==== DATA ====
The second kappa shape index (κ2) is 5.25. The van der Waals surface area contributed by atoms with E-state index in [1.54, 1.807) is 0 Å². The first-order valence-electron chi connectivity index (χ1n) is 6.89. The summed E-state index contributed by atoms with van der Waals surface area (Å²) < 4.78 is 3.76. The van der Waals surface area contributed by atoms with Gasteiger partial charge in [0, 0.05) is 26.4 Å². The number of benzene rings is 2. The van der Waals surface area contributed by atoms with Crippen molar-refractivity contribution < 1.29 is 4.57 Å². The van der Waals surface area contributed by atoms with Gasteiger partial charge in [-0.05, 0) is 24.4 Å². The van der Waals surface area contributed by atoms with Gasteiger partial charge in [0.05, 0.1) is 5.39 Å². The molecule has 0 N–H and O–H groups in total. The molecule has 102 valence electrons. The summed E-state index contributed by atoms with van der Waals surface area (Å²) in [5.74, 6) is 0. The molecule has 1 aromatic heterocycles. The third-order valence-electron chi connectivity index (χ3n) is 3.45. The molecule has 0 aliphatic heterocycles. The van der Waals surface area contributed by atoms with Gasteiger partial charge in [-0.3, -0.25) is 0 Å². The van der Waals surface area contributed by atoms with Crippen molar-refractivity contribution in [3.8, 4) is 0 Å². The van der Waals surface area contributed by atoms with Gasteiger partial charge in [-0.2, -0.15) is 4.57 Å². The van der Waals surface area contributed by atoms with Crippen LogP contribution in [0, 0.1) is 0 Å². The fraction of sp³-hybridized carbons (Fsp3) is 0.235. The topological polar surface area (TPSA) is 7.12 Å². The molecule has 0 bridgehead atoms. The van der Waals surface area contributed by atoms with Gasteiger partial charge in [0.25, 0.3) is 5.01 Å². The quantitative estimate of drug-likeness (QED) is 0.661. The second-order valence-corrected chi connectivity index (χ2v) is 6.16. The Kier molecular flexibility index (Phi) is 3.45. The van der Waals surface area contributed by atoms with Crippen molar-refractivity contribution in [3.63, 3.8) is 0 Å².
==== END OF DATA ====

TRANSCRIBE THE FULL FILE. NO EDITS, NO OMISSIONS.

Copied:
The second kappa shape index (κ2) is 5.25. The van der Waals surface area contributed by atoms with E-state index in [1.54, 1.807) is 0 Å². The first-order valence-electron chi connectivity index (χ1n) is 6.89. The summed E-state index contributed by atoms with van der Waals surface area (Å²) < 4.78 is 3.76. The van der Waals surface area contributed by atoms with Gasteiger partial charge in [0, 0.05) is 26.4 Å². The number of benzene rings is 2. The van der Waals surface area contributed by atoms with Crippen molar-refractivity contribution < 1.29 is 4.57 Å². The van der Waals surface area contributed by atoms with Gasteiger partial charge in [-0.05, 0) is 24.4 Å². The van der Waals surface area contributed by atoms with Gasteiger partial charge in [0.05, 0.1) is 5.39 Å². The molecule has 0 N–H and O–H groups in total. The molecule has 102 valence electrons. The summed E-state index contributed by atoms with van der Waals surface area (Å²) in [5.74, 6) is 0. The molecule has 1 aromatic heterocycles. The third-order valence-electron chi connectivity index (χ3n) is 3.45. The molecule has 0 aliphatic heterocycles. The van der Waals surface area contributed by atoms with Gasteiger partial charge in [-0.3, -0.25) is 0 Å². The van der Waals surface area contributed by atoms with Crippen molar-refractivity contribution in [3.8, 4) is 0 Å². The van der Waals surface area contributed by atoms with Gasteiger partial charge in [-0.2, -0.15) is 4.57 Å². The van der Waals surface area contributed by atoms with Crippen LogP contribution in [0, 0.1) is 0 Å². The fraction of sp³-hybridized carbons (Fsp3) is 0.235. The topological polar surface area (TPSA) is 7.12 Å². The molecule has 0 bridgehead atoms. The van der Waals surface area contributed by atoms with Gasteiger partial charge in [0.25, 0.3) is 5.01 Å². The quantitative estimate of drug-likeness (QED) is 0.661. The second-order valence-corrected chi connectivity index (χ2v) is 6.16. The Kier molecular flexibility index (Phi) is 3.45. The van der Waals surface area contributed by atoms with Crippen molar-refractivity contribution in [3.63, 3.8) is 0 Å².